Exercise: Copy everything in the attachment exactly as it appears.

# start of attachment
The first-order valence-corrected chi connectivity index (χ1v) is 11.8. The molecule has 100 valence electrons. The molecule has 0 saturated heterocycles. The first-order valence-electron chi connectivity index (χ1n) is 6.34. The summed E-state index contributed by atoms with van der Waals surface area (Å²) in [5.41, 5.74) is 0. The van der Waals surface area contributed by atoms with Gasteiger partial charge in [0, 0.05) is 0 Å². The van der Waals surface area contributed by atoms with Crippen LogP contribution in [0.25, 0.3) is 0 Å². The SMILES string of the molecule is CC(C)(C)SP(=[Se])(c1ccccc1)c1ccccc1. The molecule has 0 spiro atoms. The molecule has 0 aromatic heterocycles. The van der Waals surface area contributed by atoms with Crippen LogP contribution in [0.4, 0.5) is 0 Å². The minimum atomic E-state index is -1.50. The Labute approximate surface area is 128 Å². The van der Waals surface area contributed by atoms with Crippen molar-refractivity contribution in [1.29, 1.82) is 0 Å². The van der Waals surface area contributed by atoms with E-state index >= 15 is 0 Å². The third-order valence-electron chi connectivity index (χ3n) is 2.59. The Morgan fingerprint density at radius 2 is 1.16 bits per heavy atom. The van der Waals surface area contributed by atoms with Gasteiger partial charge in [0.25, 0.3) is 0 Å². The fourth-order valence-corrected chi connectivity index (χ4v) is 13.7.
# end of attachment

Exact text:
The first-order valence-corrected chi connectivity index (χ1v) is 11.8. The molecule has 100 valence electrons. The molecule has 0 saturated heterocycles. The first-order valence-electron chi connectivity index (χ1n) is 6.34. The summed E-state index contributed by atoms with van der Waals surface area (Å²) in [5.41, 5.74) is 0. The van der Waals surface area contributed by atoms with Gasteiger partial charge in [0, 0.05) is 0 Å². The van der Waals surface area contributed by atoms with Crippen LogP contribution in [0.25, 0.3) is 0 Å². The SMILES string of the molecule is CC(C)(C)SP(=[Se])(c1ccccc1)c1ccccc1. The molecule has 0 spiro atoms. The molecule has 0 aromatic heterocycles. The van der Waals surface area contributed by atoms with Crippen LogP contribution in [0.4, 0.5) is 0 Å². The minimum atomic E-state index is -1.50. The Labute approximate surface area is 128 Å². The van der Waals surface area contributed by atoms with Crippen molar-refractivity contribution in [1.29, 1.82) is 0 Å². The van der Waals surface area contributed by atoms with E-state index >= 15 is 0 Å². The third-order valence-electron chi connectivity index (χ3n) is 2.59. The Morgan fingerprint density at radius 2 is 1.16 bits per heavy atom. The van der Waals surface area contributed by atoms with Gasteiger partial charge in [0.25, 0.3) is 0 Å². The fourth-order valence-corrected chi connectivity index (χ4v) is 13.7.